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January 20, 2014 2:06 pm

Who is Abu Naji?

avatar by Dexter Van Zile

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Photo: Wikimedia Commons.

Every year, starting in about November, Palestinian Christians and their allies in North America use the Christmas season as an opportunity to portray Israel as an oppressor nation that offends Christian sensibilities by mercilessly recreating the conditions that made life difficult for the Holy Family. Oftentimes they show pictures of Jesus, Mary and Joseph being denied entrance to the modern city of Bethlehem by Israel’s security barrier. I wrote about this propaganda technique in 2007, calling it the “Bethlehem Formula.”

NGO Monitor did a great job showing how anti-Israel Christian groups used the 2013 Christmas season to demonize Israel in a report titled “‘Tis the Seaon 2013: How Anti-Israel NGOs Manipulate Christmas.”

One of the documents NGO Monitor highlighted was a “Christmas Alert“ issued by Kairos Palestine, a Palestinian Christian organization that demonizes Israel.

One article in Kairos Palestine’s Christmas alert was written by Dr. Charlie Abou Saada an employee of World Vision. World Vision is a Christian organization that has used anti-Israel propaganda to raise money for its work in the Middle East.

Saada’s article, which appears on pages 26-28 of the Kairos Palestine’s alert, tells the story of a Palestinian from Beit Sahour by the name of Abu Naji who was arrested during the First Intifada. The article provides very little context  about Abu Naji’s arrest, stating merely that the “simple young man” was arrested by Israeli authorities even though his only crime “was standing up and speaking out against the Israeli occupation.” Saada reports that Naji ended up spending 10 years in Israeli jail and that during this time he was separated from a woman he loved. Her name was Lamees. Saada writes:

Lamees was a young lady from the same town who knew and loved Abu Naji for years. She was shocked by the news of Abu Naji’s arrest. “What should I do now, my Lord?” she prayed. Our amazing Lord gave her this answer: “Trust me, and keep Abu Naji in your heart.” And she was faithful to God and to Abu Naji.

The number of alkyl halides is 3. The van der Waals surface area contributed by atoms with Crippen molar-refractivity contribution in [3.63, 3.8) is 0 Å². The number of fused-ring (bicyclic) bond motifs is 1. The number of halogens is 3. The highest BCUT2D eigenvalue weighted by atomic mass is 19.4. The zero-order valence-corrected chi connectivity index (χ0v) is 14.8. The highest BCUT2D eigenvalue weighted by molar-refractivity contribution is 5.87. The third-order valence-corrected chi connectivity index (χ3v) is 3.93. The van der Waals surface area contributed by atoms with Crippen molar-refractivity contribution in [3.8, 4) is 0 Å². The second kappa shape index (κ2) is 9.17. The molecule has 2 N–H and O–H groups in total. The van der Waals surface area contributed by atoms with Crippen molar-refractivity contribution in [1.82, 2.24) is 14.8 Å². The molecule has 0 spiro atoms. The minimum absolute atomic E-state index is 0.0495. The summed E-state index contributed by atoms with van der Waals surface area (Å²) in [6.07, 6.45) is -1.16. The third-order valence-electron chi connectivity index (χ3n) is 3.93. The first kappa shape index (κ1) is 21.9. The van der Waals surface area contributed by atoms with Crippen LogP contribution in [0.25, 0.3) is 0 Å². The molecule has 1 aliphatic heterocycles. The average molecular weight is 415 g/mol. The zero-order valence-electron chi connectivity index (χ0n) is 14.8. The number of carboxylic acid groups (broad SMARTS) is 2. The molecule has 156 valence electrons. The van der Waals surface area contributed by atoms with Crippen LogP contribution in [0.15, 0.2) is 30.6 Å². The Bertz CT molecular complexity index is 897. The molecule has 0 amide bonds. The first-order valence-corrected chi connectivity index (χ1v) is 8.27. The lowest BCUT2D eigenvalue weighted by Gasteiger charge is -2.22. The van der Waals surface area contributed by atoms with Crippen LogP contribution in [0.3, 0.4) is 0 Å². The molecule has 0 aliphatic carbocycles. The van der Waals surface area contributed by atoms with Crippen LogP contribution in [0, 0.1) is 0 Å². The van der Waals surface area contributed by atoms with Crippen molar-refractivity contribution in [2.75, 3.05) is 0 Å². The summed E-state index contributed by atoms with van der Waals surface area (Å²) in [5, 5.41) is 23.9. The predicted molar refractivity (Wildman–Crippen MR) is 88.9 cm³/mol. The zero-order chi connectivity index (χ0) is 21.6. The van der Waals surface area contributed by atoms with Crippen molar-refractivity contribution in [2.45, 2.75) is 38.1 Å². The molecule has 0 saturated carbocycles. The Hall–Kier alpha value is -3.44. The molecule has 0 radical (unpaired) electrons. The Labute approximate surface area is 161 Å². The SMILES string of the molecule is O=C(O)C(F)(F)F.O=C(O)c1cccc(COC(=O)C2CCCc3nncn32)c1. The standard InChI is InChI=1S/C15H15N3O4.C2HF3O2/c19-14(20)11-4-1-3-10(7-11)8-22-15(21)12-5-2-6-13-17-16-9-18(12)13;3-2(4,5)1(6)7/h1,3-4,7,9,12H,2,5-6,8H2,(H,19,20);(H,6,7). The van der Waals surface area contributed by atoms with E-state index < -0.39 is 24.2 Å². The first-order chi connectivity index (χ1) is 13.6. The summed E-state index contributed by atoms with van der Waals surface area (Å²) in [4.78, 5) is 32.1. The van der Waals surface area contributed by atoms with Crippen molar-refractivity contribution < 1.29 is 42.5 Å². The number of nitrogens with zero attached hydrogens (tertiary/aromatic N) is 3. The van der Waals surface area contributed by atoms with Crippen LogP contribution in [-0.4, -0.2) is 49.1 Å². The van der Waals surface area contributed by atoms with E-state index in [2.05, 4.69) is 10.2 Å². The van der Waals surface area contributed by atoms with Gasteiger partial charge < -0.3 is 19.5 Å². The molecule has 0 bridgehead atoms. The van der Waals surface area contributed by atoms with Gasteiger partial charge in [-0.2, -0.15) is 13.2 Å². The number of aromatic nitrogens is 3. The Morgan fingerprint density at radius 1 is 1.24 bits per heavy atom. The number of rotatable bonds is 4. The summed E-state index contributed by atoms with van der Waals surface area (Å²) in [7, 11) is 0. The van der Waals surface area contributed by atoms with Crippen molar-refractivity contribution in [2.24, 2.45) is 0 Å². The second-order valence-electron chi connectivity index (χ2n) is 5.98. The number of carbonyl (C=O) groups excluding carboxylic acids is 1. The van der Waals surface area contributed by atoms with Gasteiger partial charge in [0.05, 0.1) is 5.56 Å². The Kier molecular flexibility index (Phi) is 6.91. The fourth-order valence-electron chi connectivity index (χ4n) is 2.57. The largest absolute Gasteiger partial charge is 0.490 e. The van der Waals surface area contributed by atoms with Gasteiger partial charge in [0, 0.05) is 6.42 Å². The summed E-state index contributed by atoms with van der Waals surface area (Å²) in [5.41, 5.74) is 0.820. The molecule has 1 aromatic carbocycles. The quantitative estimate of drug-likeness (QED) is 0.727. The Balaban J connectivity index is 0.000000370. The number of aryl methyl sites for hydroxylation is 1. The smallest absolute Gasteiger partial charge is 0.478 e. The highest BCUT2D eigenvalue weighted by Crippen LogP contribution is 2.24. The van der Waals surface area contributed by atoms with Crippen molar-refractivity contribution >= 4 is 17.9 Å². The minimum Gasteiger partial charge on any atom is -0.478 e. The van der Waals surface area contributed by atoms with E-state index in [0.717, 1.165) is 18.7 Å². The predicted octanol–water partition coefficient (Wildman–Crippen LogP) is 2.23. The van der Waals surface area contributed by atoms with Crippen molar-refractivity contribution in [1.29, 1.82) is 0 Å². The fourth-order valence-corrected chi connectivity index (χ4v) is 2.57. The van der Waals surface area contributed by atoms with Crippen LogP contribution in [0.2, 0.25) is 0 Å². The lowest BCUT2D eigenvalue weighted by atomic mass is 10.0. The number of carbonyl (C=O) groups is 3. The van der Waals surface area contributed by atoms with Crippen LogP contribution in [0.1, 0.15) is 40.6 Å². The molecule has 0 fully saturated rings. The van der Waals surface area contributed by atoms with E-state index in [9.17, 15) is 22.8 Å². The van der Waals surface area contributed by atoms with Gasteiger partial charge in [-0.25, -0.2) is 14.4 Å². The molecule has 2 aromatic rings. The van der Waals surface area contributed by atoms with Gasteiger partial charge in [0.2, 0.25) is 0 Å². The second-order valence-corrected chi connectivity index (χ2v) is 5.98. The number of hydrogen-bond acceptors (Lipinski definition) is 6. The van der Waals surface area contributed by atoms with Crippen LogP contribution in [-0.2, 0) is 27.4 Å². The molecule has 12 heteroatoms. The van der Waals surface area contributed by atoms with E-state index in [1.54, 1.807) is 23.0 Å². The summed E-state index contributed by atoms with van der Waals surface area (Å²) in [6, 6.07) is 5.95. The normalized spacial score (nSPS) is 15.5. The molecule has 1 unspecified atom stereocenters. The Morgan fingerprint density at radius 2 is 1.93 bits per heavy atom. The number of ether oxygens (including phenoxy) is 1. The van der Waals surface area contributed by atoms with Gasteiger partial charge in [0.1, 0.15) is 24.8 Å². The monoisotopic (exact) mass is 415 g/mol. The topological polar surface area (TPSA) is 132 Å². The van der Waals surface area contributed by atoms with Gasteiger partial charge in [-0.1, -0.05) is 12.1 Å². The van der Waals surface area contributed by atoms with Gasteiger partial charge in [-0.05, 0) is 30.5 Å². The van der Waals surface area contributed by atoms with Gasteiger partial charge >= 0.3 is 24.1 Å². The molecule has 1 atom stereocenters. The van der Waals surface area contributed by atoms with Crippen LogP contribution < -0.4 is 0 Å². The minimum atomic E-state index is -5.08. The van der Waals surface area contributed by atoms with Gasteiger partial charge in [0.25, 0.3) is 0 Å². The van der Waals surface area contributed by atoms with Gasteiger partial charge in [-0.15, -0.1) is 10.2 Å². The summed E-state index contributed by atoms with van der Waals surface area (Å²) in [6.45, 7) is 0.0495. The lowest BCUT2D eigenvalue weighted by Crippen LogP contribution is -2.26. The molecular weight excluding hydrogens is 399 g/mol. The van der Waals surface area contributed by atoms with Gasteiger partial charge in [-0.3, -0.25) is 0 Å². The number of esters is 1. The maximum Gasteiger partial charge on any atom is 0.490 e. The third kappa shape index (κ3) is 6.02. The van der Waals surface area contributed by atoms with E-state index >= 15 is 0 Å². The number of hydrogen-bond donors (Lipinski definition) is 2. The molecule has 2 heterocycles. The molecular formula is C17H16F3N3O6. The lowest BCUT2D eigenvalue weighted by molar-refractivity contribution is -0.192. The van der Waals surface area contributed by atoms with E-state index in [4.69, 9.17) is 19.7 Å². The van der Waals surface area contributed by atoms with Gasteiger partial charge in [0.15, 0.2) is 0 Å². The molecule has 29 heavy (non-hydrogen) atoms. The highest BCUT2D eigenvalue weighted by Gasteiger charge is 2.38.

Three months following Abu Naji’s arrest, Lamees, her mother and their priest went to visit Abu Naji. They were officially engaged in prison under the eyes of Abu Naji’s prison wardens and fellow prisoners. Lamees stood strong in her faith and continued to visit Abu Naji, modeling her life after the Bible verse, Remember those who are in prison, as though in prison with them, and those who are mistreated. (Hebrews 13:3).

Lamees felt Satan was trying to weaken her faith and determination, and many times she was confused, but the Lord was always with her through His Holy Spirit and Lamees persevered with His love and the guidance and assistance of her parents and friends. The day that Abu Naji was released was the answer to all her prayers.

It is not easy these days to be faithful in our life, but our friends Lamees and Abu Naji are excellent examples to us and to our younger generation.

Saada then compares Abu Naji to St. Paul and states he is an example that everyone should follow.

It’s a sad story. How is it that the Israelis would put someone in jail for 10 years when their only crime was “standing up speaking out against the occupation”?

I wanted to learn more, so I reached out to World Vision and asked for more details about Abu Naji’s identity. I first contacted the organization on Jan. 3. The people at World Vision agreed to reach out to Dr. Saada, who works in World Vision’s Jerusalem office, to get more information. They got back to me on Jan. 17.

Unfortunately, they didn’t answer my question.

This is the response I got from Cynthia B. Colin a World Vision Spokesperson:

Charlie Abou Saada’s story seeks to share that God is love, and with those in difficult times. The article is meant to reflect on Abu Naji’s experience as a teenager, and reminds us that God is with all, be they Israeli, Palestinian, or anyone, who is suffering. The article seeks to remind us to remember those who are incarcerated, and to identify with their suffering, World Vision does not support violence of any kind and is committed to the security of Israeli and Palestinian people. As a Christian organization, our primary focus in this region is on the health, safety, and well-being of Palestinian and Israeli children.

What a cryptic response! The fact that World Vision does not support violence is all well and good. But we are still left with the same questions we had before: Who is Abu Naji? What did he really do to merit having to spend a decade in an Israeli jail? Is he as innocent as Dr. Saada portrays him as being, or is he offering another bit of propaganda that we’ve come to expect from Christian charities that work in the Holy Land?

Why can’t World Vision tell us the whole story?

Inquiring minds want to know!

Dexter Van Zile is Christian Media Analyst for the Committee for Accuracy in Middle East Reporting in America (CAMERA).

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